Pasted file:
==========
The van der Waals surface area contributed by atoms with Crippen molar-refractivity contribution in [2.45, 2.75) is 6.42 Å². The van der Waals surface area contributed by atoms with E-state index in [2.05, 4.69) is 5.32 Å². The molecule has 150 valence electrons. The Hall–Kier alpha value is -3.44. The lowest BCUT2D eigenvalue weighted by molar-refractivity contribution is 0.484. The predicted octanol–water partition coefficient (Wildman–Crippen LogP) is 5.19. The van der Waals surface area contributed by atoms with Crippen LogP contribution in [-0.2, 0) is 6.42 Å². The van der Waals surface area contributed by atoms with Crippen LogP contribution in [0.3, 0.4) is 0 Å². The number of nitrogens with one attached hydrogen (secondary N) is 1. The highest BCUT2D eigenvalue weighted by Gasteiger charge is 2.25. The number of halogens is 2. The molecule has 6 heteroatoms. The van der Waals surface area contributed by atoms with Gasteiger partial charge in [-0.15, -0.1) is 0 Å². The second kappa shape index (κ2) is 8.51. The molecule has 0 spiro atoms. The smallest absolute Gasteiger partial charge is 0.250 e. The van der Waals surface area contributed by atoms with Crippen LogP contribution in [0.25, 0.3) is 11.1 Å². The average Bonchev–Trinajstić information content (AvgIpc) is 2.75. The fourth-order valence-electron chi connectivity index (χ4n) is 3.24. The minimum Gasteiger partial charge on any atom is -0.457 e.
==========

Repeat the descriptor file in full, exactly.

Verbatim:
The van der Waals surface area contributed by atoms with Crippen molar-refractivity contribution in [2.45, 2.75) is 6.42 Å². The van der Waals surface area contributed by atoms with E-state index in [2.05, 4.69) is 5.32 Å². The molecule has 150 valence electrons. The Hall–Kier alpha value is -3.44. The lowest BCUT2D eigenvalue weighted by molar-refractivity contribution is 0.484. The predicted octanol–water partition coefficient (Wildman–Crippen LogP) is 5.19. The van der Waals surface area contributed by atoms with Crippen LogP contribution in [-0.2, 0) is 6.42 Å². The van der Waals surface area contributed by atoms with Crippen LogP contribution in [0.3, 0.4) is 0 Å². The number of nitrogens with one attached hydrogen (secondary N) is 1. The highest BCUT2D eigenvalue weighted by Gasteiger charge is 2.25. The number of halogens is 2. The molecule has 6 heteroatoms. The van der Waals surface area contributed by atoms with Gasteiger partial charge in [-0.15, -0.1) is 0 Å². The second kappa shape index (κ2) is 8.51. The molecule has 0 spiro atoms. The smallest absolute Gasteiger partial charge is 0.250 e. The van der Waals surface area contributed by atoms with Crippen LogP contribution in [0.25, 0.3) is 11.1 Å². The average Bonchev–Trinajstić information content (AvgIpc) is 2.75. The fourth-order valence-electron chi connectivity index (χ4n) is 3.24. The minimum Gasteiger partial charge on any atom is -0.457 e.